By Tim Stephens, UCSC Public Information Office
The UC Santa Cruz Genomics Institute has formed a partnership with Microsoft that will help researchers accelerate analysis of genomic information using the company’s cloud computing platform, Microsoft Azure. The collaboration provides the Genomics Institute with access to new compute, data storage, and analysis capabilities, enabling researchers to more easily collaborate and share information and speed scientific discovery.
“Genomics increasingly relies on large-scale computing, and this partnership enables us to do a lot of cloud-based computing for several major projects,” said research scientist Benedict Paten, assistant director of the Center for Big Data in Translational Genomics at UC Santa Cruz.
The Azure platform will be used for a variety of genomics projects in which UCSC researchers are working to help the biomedical community use genomic information more effectively in the diagnosis and treatment of cancer and other diseases. These include the recently funded California Kids Cancer Comparison, which will use genomic analysis to help doctors identify effective treatments for California children with cancer who fail to respond to standard therapies; the Genomics Institute’s participation in the International Cancer Genome Consortium, which is working to generate a comprehensive catalog of genomic abnormalities in 50 different tumor types and subtypes; and the Human Genome Variation Map project to develop a comprehensive map of human genetic variation.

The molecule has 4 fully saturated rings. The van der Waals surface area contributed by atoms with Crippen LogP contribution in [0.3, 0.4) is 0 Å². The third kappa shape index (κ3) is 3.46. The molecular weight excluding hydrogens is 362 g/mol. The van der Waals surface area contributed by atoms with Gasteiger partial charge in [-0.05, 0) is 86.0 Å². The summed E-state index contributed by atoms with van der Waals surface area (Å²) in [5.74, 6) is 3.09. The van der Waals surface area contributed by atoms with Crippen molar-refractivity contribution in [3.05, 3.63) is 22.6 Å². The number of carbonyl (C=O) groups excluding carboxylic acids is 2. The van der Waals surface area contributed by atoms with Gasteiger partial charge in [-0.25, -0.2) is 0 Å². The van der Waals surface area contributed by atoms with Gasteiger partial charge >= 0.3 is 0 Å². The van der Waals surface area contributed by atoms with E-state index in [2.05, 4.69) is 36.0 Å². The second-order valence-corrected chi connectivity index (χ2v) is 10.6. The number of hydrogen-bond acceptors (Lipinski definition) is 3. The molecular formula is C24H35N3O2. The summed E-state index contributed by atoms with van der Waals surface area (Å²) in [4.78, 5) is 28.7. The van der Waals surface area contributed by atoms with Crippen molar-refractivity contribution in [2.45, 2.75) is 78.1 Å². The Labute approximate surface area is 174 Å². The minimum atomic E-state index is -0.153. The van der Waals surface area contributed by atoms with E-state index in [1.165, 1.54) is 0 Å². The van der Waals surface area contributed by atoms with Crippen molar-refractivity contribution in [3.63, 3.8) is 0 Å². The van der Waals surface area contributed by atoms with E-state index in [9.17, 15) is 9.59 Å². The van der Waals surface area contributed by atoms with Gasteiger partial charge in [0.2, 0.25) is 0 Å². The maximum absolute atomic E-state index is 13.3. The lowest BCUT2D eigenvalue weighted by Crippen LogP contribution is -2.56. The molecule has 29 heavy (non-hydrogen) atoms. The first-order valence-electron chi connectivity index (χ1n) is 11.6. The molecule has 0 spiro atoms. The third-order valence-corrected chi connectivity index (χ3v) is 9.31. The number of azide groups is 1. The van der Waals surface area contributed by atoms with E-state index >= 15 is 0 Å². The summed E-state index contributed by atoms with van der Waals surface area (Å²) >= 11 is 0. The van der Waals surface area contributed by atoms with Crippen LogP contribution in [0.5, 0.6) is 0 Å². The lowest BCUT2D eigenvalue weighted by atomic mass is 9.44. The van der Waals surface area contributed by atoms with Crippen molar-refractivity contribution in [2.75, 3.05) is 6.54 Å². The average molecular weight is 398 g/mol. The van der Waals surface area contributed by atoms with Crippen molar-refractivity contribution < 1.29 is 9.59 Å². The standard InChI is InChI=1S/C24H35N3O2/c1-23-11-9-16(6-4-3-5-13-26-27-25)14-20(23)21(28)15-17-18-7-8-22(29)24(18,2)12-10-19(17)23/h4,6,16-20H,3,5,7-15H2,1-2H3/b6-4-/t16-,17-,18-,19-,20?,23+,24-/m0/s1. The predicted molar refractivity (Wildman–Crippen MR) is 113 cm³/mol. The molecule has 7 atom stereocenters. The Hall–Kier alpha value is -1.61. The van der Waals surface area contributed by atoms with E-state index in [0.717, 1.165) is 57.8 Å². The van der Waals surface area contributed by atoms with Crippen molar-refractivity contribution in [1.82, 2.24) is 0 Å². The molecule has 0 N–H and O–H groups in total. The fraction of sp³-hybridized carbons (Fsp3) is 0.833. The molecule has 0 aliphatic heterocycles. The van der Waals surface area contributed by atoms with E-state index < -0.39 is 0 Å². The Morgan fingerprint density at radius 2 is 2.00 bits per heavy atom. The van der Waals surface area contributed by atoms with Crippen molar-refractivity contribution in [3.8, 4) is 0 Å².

“The UCSC Genomics Institute is a premier genomics lab focused on driving targeted treatment of diseases,” said Doug Burger, director of client and cloud applications at Microsoft Research. “Azure provides scale and efficiency to help institute researchers manage massive sets of genomics data while meeting stringent data use, security, and privacy requirements.”
David Haussler, scientific director of the UC Santa Cruz Genomics Institute, said the partnership with Microsoft will accelerate progress on the institute’s projects in cancer genomics and other areas. “Microsoft’s resources can have a big impact in genomics,” Haussler said. “They have the expertise in cloud computing, and we have the genomics expertise, so this partnership has great potential.”
Cloud computing offers many advantages for genomics research projects that involve intensive computational analysis of large data sets. The flexibility of commercial cloud services means researchers have access to as much computing power as they need at any given time, so they can do their analyses more quickly, Paten said.
“It’s more efficient to share compute resources than to own it ourselves,” he said. “With the volume of genomic data increasing exponentially, it makes sense to use the scale of the commercial cloud.”
In March 2015, the National Institutes of Health (NIH) lifted earlier restrictions on the use of cloud systems for storage and analysis of human genomic data, clearing the way for commercial providers of cloud services that meet NIH’s data use and security standards to collaborate with the genomics research community.